Lunchmeat equals six years in jail, that is fucked up.

You inspire me to do more to help others.

meno said...

That's insane. "Steal lunch meat, go to jail." I feel safer knowing that a dangerous bologna thief was off the streets.

Sigh.

What an amazing coincidence.

J Fife said...

Wow. I think you can sleep at night knowing that your life has not been wasted.

Kati said...

Yeah, echoing others, the lunchmeat thing really doesn't seem fair. Jean Valjean, anyone?

It's pretty cool that you ran into him, though.

NotSoSage said...

Now I'm so totally embarassed by my last post, complaining about the tiniest of irritants...small potatoes, mini, microscopic potatoes, even.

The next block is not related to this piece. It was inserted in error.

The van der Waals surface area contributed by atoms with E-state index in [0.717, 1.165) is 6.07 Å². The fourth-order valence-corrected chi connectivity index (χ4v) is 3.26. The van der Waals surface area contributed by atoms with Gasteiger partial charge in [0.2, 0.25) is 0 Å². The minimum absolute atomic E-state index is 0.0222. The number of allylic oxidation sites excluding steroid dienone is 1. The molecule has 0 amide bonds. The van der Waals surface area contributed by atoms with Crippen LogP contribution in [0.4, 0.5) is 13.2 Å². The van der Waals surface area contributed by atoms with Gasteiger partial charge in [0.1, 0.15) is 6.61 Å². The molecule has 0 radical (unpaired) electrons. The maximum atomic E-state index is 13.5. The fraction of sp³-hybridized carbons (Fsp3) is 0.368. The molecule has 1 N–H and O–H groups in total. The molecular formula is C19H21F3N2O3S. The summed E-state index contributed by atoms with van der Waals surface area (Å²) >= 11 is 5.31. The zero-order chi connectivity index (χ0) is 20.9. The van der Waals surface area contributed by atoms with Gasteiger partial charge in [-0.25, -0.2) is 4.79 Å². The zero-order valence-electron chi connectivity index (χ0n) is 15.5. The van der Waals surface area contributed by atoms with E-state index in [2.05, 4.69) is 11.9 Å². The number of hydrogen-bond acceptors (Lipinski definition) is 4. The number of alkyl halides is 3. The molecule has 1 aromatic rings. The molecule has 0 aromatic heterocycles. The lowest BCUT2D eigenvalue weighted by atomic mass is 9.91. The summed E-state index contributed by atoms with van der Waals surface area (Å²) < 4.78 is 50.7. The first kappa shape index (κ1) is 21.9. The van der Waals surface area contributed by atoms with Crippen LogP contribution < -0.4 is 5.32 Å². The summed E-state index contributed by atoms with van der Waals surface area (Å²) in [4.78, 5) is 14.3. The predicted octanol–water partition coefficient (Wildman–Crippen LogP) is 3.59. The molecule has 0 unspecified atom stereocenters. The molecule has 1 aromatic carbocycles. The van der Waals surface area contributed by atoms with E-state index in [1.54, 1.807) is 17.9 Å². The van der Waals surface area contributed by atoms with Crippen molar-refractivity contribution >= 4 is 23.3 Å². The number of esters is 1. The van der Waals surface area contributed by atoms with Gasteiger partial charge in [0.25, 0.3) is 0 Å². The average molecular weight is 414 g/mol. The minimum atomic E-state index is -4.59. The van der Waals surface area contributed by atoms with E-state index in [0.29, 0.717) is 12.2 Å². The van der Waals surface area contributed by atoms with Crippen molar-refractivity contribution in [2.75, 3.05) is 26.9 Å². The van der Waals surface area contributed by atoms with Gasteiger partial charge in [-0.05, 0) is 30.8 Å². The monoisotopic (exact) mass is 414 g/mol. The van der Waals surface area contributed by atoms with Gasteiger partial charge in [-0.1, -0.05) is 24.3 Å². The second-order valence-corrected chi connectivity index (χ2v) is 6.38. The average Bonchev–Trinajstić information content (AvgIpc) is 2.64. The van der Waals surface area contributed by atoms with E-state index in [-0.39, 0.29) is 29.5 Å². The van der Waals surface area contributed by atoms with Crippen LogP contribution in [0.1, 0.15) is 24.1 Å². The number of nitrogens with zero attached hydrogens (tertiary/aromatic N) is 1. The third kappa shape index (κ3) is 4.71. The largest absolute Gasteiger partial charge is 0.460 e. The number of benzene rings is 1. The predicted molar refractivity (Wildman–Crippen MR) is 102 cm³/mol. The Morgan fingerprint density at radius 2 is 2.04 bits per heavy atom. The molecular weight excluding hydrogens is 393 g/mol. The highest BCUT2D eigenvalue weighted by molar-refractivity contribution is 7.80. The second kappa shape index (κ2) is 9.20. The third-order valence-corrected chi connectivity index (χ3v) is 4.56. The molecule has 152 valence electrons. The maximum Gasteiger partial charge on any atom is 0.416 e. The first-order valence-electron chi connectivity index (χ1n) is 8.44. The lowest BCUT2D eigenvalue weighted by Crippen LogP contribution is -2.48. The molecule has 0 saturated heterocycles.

The last two posts are so inspiring, and I love that you are taking M with you to the shelters.

Your reunion reminded me of another amazing reunion that I read on theflyingmum's blog.

You're inspiring.

Thailand Gal said...

Re: the guy who stole lunchmeat...

"The law, in its majestic equality, forbids the rich as well as the poor to sleep under bridges, to beg in the streets, and to steal bread." Anatole France

That just popped into my head. The other thing that popped in is that you need to write a book. Seriously.


Peace,

~Chani

jen said...

you guys should all the the folks making decisions. seriously. just think of the better world we'd live in.

and z...sadly, the wife (i happened to work w/ her a few years ago) - is not well at all. the son, though, is thriving in foster care. same adoptive parents for the last several years even.

QT said...

Wow and wow Jen! Not much for me to say that hasn't already been said. I'm glad that something positive has come out of this for you dear heart.